Ask a hundred students at Harvard Business School if they expect to be up for a good job when they graduate, and all of them will say “yes.”
Ask a bright ten-year old girl if she expects to have a chance at a career as a mathematician, and the odds are she’s already been brainwashed into saying “no.”
Expectations aren’t guarantees, but expectations give us the chance to act as if, to trade now for later, to invest in hard work and productive dreaming on our way to making an impact.
Expectations work for two reasons. First, they give us the enthusiasm and confidence to do hard work. Second, like a placebo, they subtly change our attitude, and give us the resilience to make it through the rough spots. “Eventually” gives us the energy to persist.
When our culture (our media, our power structures, our society) says, “people who look like you shouldn’t expect to have a life like that,” we’re stealing. Stealing from people capable of achieving more, and stealing from our community as well. How can our society (that’s us) say, “we don’t expect you to graduate, we don’t expect you to lead, we don’t expect you to be trusted to make a difference?”
When people are pushed to exchange their passion and their effort for the false solace of giving up and lowering their expectations, we all lose. And (almost as bad, in the other direction) when they substitute the reality of expectations for the quixotic quest of impossibly large, unrealistic dreams, we lose as well. Disneyesque dreams are a form of hiding, because Prince Charming isn’t coming any time soon.
When our culture (our media, our power structures, our society) says, “people who look like you shouldn’t expect to have a life like that,” we’re stealing.
Expectations are not guarantees. Positive thinking doesn’t guarantee results, all it offers is something better than negative thinking.
Expectations that don’t match what’s possible are merely false dreams. And expectations that are too small are a waste. We need teachers and leaders and peers who will help us dig in deeper and discover what’s possible, so we can push to make it likely.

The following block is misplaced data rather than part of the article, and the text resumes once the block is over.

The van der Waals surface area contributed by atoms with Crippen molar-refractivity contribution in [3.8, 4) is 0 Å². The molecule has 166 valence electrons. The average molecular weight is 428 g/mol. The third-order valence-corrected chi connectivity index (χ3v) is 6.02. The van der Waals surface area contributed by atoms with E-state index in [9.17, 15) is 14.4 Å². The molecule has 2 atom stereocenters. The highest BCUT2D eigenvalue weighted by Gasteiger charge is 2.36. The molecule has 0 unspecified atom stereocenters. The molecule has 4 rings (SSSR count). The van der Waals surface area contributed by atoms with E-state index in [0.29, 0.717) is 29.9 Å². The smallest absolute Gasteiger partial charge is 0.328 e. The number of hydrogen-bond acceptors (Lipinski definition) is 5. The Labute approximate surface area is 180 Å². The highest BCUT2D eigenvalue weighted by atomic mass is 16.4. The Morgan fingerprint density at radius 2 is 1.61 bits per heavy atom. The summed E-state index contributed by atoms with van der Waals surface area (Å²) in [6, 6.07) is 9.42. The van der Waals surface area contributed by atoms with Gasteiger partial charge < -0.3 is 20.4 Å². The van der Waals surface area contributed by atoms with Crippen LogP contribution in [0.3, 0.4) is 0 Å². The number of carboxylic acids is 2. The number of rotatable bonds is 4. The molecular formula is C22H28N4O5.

Expectations aren’t wishes, they’re part of a straightforward equation: This work plus that effort plus these bridges lead to a likelihood of that outcome. It’s a clear-eyed awareness of what’s possible combined with a community that shares your vision.
It’s easy to manipulate the language of expectations and turn it into a bootstrapping, you’re-on-your-own sort of abandonment. But expectation is contagious. Expectation comes from our culture. And most of all, expectation depends on support—persistent, generous support to create a place where leaping can occur.
There are limits all around us, stereotypes, unlevel playing fields, systemic challenges where there should be support instead. A quiet but intensely corrosive impact these injustices create is in the minds of the disenfranchised, in their perception of what is possible.
The mirror we hold up to the person next to us is one of the most important pictures she will ever see.
If we can help just one person refuse to accept false limits, we’ve made a contribution. If we can give people the education, the tools, and the access they need to reach their goals, we’ve made a difference. And if we can help erase the systemic stories, traditions, and policies that push entire groups of people to insist on less, we’ve changed the world.